Love Choice or Phenomenon?
By Rabbi Yitchok Aryeh Strimber
In this week’s Torah reading we are commanded to love our fellow Jew (19:18). The obvious question is, how could we be commanded to love someone? Isn’t love an emotion that either exists within us or is absent? Seemingly, love does not involve any affirmative action on our part, for which we could have had the choice to carry it out or to refrain from doing so.
Rabbi Noach Weinberg reveals to us a new way to define love (based on the Rambam, laws of Foundations of the Torah, 2:1). Love is the pleasure we take in someone’s virtues. When we see virtues in someone and feel delighted in them, we then experience the emotion of love. And so, although we may not have a choice to arouse within ourselves the actual feeling of love directly, we nevertheless have the control to implant within us the ingredients which will bring on the love. By taking note of and focusing on a person’s qualities, the feelings of love will naturally come forward within us, on their own.
Reena (names have been changed) had just begun a new job as a preschool teacher in a brand new special education preschool. She was eager to meet the challenge of working with children with many difficult behaviors, and her supervisors had high expectations for progress. There were many therapists that came to work with the children in her classroom, and Reena enjoyed working as a team to help the children. One day, Leah, a Board Certified Behavior Analyst, came to supervise some therapists that worked with the children. She was impeccably dressed, perfectly poised and intimidating to Reena. There was a particularly challenging moment, in which the children were spilling water all over the snack table, and Reena tackled the problem enthusiastically. Afterward, Leah called Reena aside to explain to her why, in her opinion, Reena’s approach to this problem was incorrect. Although the critique was given in a gentle manner, Reena was quite resentful that this woman, who was not even her own supervisor, was stepping in. She also disagreed with Leah’s feedback and got the impression that the two of them had a very different approach to thinking about children and their behavior. She went home that day dismayed that Leah was involved in the program and hoped that going forward, their contact would be very minimal. Subsequently, as Reena got to know Leah better, she learned to respect Leah’s passion for helping children, and realized that Leah’s educational philosophy was not that far from her own. Reena also recognized that Leah was very validating and kind. Reena realized that Leah was not the critical character that she seemed to be at the first impression. This realization was highlighted to Reena when Leah praised her classroom management skills at a meeting. As Leah continued working in Reena’s classroom, Reena learned to turn to her for advice when faced with difficult situations. Leah had turned into an ally that Reena could rely on for help on an ongoing basis and found her approachable and knowledgeable. Now they are good friends and are taking a course together to further their knowledge on how to best help the children they both love.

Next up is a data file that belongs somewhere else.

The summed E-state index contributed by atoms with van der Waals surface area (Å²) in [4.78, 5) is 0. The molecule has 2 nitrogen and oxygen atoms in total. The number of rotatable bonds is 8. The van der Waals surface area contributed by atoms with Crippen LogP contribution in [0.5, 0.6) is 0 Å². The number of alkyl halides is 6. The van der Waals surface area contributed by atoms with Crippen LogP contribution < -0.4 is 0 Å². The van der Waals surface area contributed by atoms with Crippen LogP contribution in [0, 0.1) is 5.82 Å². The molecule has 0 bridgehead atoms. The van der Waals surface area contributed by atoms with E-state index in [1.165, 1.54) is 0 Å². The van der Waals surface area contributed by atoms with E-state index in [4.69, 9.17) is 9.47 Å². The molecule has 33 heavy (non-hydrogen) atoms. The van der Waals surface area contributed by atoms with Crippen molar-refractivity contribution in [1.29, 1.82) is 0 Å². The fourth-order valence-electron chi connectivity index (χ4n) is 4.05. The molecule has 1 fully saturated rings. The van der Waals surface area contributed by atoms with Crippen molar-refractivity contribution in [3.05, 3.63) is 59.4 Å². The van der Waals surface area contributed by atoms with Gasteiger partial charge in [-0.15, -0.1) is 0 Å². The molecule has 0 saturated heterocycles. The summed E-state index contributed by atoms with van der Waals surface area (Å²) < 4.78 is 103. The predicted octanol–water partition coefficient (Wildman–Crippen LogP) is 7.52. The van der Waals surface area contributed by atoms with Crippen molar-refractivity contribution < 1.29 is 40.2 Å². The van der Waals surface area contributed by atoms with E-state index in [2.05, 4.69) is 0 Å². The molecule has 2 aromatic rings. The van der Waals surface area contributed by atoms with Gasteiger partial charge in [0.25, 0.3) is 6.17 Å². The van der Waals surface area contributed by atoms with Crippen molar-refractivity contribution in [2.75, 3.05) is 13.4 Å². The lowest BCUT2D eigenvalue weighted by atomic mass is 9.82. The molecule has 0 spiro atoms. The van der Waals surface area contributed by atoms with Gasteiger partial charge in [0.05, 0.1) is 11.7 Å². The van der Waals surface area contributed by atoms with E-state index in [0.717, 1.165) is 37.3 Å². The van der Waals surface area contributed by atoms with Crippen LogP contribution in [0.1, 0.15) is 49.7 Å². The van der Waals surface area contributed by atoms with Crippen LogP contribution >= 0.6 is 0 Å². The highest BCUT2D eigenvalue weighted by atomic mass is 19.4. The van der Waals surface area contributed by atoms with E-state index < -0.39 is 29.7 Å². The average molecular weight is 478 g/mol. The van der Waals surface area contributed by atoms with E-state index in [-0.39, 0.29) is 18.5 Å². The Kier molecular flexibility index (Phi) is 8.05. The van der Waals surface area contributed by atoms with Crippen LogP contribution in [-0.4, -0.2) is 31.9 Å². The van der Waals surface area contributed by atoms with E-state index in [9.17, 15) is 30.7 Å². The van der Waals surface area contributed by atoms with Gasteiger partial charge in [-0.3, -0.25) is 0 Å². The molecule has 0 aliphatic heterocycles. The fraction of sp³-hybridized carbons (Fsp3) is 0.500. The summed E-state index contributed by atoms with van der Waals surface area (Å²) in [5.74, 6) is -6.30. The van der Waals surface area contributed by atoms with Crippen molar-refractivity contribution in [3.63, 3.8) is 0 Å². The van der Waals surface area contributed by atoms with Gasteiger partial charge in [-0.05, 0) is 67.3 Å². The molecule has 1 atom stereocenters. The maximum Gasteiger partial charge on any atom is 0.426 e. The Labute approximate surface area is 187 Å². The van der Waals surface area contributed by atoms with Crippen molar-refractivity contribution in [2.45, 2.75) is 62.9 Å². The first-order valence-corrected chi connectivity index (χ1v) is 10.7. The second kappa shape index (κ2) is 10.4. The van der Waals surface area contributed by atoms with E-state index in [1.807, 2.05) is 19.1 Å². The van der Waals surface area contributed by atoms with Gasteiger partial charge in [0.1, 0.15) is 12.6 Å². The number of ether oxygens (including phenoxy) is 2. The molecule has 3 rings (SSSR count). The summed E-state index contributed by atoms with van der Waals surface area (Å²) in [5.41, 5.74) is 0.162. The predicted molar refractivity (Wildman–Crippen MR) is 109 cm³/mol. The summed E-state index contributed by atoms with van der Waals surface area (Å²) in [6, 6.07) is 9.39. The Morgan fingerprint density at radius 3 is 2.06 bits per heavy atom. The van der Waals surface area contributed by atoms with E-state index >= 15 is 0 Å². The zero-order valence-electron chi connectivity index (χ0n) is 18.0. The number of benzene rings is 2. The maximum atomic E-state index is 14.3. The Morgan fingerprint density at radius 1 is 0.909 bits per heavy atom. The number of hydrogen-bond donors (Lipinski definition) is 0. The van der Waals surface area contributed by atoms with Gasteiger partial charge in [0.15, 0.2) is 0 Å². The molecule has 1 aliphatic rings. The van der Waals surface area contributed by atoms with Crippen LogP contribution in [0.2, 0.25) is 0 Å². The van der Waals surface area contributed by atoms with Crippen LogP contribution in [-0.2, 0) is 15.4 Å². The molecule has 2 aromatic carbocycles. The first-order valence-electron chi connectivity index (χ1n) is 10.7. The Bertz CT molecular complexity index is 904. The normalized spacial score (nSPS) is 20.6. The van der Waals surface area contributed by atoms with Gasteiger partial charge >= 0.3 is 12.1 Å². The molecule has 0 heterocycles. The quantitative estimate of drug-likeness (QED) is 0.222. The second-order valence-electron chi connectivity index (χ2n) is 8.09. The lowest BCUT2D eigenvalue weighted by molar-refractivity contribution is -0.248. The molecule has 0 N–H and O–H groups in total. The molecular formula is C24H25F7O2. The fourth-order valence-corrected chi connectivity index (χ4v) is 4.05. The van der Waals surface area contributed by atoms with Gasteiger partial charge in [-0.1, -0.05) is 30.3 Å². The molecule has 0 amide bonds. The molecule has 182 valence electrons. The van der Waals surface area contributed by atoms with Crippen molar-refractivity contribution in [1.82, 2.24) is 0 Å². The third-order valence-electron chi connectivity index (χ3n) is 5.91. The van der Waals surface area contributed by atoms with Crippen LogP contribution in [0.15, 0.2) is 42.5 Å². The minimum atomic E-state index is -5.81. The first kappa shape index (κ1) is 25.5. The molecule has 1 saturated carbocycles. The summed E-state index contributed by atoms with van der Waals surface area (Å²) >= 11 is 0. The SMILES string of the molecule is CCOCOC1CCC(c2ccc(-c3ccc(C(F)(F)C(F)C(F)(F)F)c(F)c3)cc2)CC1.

When we encounter someone who is different than us, especially someone who we are intimidated by, we often find it hard to connect to them, and we might not naturally feel affectionate towards that person. Loving every Jew is an obligation upon all, not an exclusive trait reserved for saintly individuals. Even if someone has committed a wrong that upsets us, as long as that person is still in general in good standing, we must extend our love to him or her. If we pay close attention, we can always find some positive qualities to admire in our fellow man. As challenging is it may be, we must get into the practice of looking for the fine points of every person and to focus on those which we find within them. By doing so, we will inevitably find ourselves constantly fulfilling this special Mitzvah (commandment) of loving our fellow Jews.